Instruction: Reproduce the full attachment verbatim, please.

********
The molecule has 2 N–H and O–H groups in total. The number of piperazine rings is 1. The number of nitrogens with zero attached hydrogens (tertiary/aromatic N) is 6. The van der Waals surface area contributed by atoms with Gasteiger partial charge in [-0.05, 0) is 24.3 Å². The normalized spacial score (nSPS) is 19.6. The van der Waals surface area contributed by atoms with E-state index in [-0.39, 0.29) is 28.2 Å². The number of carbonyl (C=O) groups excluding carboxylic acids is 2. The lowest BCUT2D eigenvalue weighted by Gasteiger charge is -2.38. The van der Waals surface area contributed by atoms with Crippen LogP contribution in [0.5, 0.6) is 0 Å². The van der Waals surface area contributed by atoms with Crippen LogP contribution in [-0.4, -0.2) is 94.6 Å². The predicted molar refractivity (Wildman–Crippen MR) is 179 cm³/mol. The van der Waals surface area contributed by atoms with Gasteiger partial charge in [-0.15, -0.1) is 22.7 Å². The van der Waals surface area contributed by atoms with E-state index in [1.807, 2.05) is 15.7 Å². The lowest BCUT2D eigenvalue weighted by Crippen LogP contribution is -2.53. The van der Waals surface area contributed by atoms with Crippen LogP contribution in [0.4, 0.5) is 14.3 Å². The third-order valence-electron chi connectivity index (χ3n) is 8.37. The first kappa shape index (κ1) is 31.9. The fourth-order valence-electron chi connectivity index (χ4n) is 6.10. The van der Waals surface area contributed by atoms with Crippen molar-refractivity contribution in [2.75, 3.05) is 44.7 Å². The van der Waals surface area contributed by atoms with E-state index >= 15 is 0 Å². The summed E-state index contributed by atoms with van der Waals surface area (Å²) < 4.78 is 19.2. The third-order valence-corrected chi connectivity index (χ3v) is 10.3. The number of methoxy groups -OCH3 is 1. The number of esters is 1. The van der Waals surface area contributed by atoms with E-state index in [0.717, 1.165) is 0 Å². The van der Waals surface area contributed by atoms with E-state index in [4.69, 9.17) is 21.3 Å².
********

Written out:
The molecule has 2 N–H and O–H groups in total. The number of piperazine rings is 1. The number of nitrogens with zero attached hydrogens (tertiary/aromatic N) is 6. The van der Waals surface area contributed by atoms with Gasteiger partial charge in [-0.05, 0) is 24.3 Å². The normalized spacial score (nSPS) is 19.6. The van der Waals surface area contributed by atoms with E-state index in [-0.39, 0.29) is 28.2 Å². The number of carbonyl (C=O) groups excluding carboxylic acids is 2. The lowest BCUT2D eigenvalue weighted by Gasteiger charge is -2.38. The van der Waals surface area contributed by atoms with Crippen LogP contribution in [0.5, 0.6) is 0 Å². The van der Waals surface area contributed by atoms with Crippen LogP contribution in [-0.4, -0.2) is 94.6 Å². The predicted molar refractivity (Wildman–Crippen MR) is 179 cm³/mol. The van der Waals surface area contributed by atoms with Gasteiger partial charge in [-0.15, -0.1) is 22.7 Å². The van der Waals surface area contributed by atoms with E-state index in [1.807, 2.05) is 15.7 Å². The lowest BCUT2D eigenvalue weighted by Crippen LogP contribution is -2.53. The van der Waals surface area contributed by atoms with Crippen LogP contribution in [0.4, 0.5) is 14.3 Å². The third-order valence-electron chi connectivity index (χ3n) is 8.37. The first kappa shape index (κ1) is 31.9. The fourth-order valence-electron chi connectivity index (χ4n) is 6.10. The van der Waals surface area contributed by atoms with Crippen molar-refractivity contribution in [2.75, 3.05) is 44.7 Å². The van der Waals surface area contributed by atoms with E-state index >= 15 is 0 Å². The summed E-state index contributed by atoms with van der Waals surface area (Å²) < 4.78 is 19.2. The third-order valence-corrected chi connectivity index (χ3v) is 10.3. The number of methoxy groups -OCH3 is 1. The number of esters is 1. The van der Waals surface area contributed by atoms with E-state index in [0.717, 1.165) is 0 Å². The van der Waals surface area contributed by atoms with E-state index in [4.69, 9.17) is 21.3 Å².